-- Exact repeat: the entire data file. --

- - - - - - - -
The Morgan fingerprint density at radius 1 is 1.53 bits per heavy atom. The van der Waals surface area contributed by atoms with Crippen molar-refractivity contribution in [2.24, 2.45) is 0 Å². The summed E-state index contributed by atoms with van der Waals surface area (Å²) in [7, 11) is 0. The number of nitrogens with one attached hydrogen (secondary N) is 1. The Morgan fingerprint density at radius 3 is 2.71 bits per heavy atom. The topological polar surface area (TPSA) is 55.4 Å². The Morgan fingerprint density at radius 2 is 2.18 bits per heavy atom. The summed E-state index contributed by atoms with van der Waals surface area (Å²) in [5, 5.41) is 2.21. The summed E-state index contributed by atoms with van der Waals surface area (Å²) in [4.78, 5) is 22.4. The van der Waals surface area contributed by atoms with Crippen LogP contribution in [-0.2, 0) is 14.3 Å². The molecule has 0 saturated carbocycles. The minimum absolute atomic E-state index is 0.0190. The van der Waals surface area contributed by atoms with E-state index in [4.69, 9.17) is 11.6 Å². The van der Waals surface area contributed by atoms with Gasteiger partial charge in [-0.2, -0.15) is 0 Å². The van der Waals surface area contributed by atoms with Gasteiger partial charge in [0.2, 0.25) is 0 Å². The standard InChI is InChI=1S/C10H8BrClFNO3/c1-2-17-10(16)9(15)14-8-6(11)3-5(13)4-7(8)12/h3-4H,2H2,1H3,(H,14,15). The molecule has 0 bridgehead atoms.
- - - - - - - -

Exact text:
The Morgan fingerprint density at radius 1 is 1.53 bits per heavy atom. The van der Waals surface area contributed by atoms with Crippen molar-refractivity contribution in [2.24, 2.45) is 0 Å². The summed E-state index contributed by atoms with van der Waals surface area (Å²) in [7, 11) is 0. The number of nitrogens with one attached hydrogen (secondary N) is 1. The Morgan fingerprint density at radius 3 is 2.71 bits per heavy atom. The topological polar surface area (TPSA) is 55.4 Å². The Morgan fingerprint density at radius 2 is 2.18 bits per heavy atom. The summed E-state index contributed by atoms with van der Waals surface area (Å²) in [5, 5.41) is 2.21. The summed E-state index contributed by atoms with van der Waals surface area (Å²) in [4.78, 5) is 22.4. The van der Waals surface area contributed by atoms with Crippen LogP contribution in [-0.2, 0) is 14.3 Å². The molecule has 0 saturated carbocycles. The minimum absolute atomic E-state index is 0.0190. The van der Waals surface area contributed by atoms with E-state index in [4.69, 9.17) is 11.6 Å². The van der Waals surface area contributed by atoms with Gasteiger partial charge in [-0.2, -0.15) is 0 Å². The van der Waals surface area contributed by atoms with Gasteiger partial charge in [0.2, 0.25) is 0 Å². The standard InChI is InChI=1S/C10H8BrClFNO3/c1-2-17-10(16)9(15)14-8-6(11)3-5(13)4-7(8)12/h3-4H,2H2,1H3,(H,14,15). The molecule has 0 bridgehead atoms.